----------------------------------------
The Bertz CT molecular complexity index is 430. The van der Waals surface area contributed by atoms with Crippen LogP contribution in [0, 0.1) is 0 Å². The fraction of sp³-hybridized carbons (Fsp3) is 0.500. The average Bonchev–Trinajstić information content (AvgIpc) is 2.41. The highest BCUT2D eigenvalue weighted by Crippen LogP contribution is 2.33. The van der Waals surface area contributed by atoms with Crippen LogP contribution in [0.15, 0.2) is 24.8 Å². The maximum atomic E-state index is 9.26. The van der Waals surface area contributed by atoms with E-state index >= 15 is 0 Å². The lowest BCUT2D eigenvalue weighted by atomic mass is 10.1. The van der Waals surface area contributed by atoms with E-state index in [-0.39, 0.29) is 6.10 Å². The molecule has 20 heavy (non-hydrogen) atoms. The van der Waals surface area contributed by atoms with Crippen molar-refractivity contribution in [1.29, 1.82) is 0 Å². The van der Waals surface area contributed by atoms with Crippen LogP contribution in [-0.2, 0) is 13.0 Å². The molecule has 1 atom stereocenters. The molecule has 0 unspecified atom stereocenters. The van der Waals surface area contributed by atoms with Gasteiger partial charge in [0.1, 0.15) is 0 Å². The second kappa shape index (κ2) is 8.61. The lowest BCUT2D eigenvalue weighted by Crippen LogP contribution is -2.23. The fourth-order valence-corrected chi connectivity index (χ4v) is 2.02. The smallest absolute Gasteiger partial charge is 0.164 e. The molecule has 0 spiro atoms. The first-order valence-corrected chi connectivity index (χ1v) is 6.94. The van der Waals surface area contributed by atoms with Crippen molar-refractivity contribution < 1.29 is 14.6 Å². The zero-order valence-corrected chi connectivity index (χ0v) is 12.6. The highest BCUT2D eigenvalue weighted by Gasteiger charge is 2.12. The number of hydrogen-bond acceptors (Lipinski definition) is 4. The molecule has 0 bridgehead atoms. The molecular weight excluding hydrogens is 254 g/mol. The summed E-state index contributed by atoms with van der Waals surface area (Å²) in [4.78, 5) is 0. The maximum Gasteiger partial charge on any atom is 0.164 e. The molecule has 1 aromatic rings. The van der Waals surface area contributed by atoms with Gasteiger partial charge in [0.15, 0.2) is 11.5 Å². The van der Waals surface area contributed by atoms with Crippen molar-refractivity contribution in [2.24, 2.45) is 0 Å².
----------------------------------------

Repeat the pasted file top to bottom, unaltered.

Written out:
The Bertz CT molecular complexity index is 430. The van der Waals surface area contributed by atoms with Crippen LogP contribution in [0, 0.1) is 0 Å². The fraction of sp³-hybridized carbons (Fsp3) is 0.500. The average Bonchev–Trinajstić information content (AvgIpc) is 2.41. The highest BCUT2D eigenvalue weighted by Crippen LogP contribution is 2.33. The van der Waals surface area contributed by atoms with Crippen LogP contribution in [0.15, 0.2) is 24.8 Å². The maximum atomic E-state index is 9.26. The van der Waals surface area contributed by atoms with E-state index >= 15 is 0 Å². The lowest BCUT2D eigenvalue weighted by atomic mass is 10.1. The van der Waals surface area contributed by atoms with E-state index in [-0.39, 0.29) is 6.10 Å². The molecule has 20 heavy (non-hydrogen) atoms. The van der Waals surface area contributed by atoms with Crippen molar-refractivity contribution in [1.29, 1.82) is 0 Å². The van der Waals surface area contributed by atoms with Crippen LogP contribution in [-0.2, 0) is 13.0 Å². The molecule has 1 atom stereocenters. The molecule has 0 unspecified atom stereocenters. The van der Waals surface area contributed by atoms with Gasteiger partial charge in [0.1, 0.15) is 0 Å². The second kappa shape index (κ2) is 8.61. The lowest BCUT2D eigenvalue weighted by Crippen LogP contribution is -2.23. The fourth-order valence-corrected chi connectivity index (χ4v) is 2.02. The smallest absolute Gasteiger partial charge is 0.164 e. The molecule has 0 spiro atoms. The first-order valence-corrected chi connectivity index (χ1v) is 6.94. The van der Waals surface area contributed by atoms with Crippen molar-refractivity contribution < 1.29 is 14.6 Å². The zero-order valence-corrected chi connectivity index (χ0v) is 12.6. The highest BCUT2D eigenvalue weighted by Gasteiger charge is 2.12. The number of hydrogen-bond acceptors (Lipinski definition) is 4. The molecule has 0 bridgehead atoms. The molecular weight excluding hydrogens is 254 g/mol. The summed E-state index contributed by atoms with van der Waals surface area (Å²) in [4.78, 5) is 0. The maximum Gasteiger partial charge on any atom is 0.164 e. The molecule has 1 aromatic rings. The van der Waals surface area contributed by atoms with Gasteiger partial charge in [0.15, 0.2) is 11.5 Å². The van der Waals surface area contributed by atoms with Crippen molar-refractivity contribution in [2.24, 2.45) is 0 Å².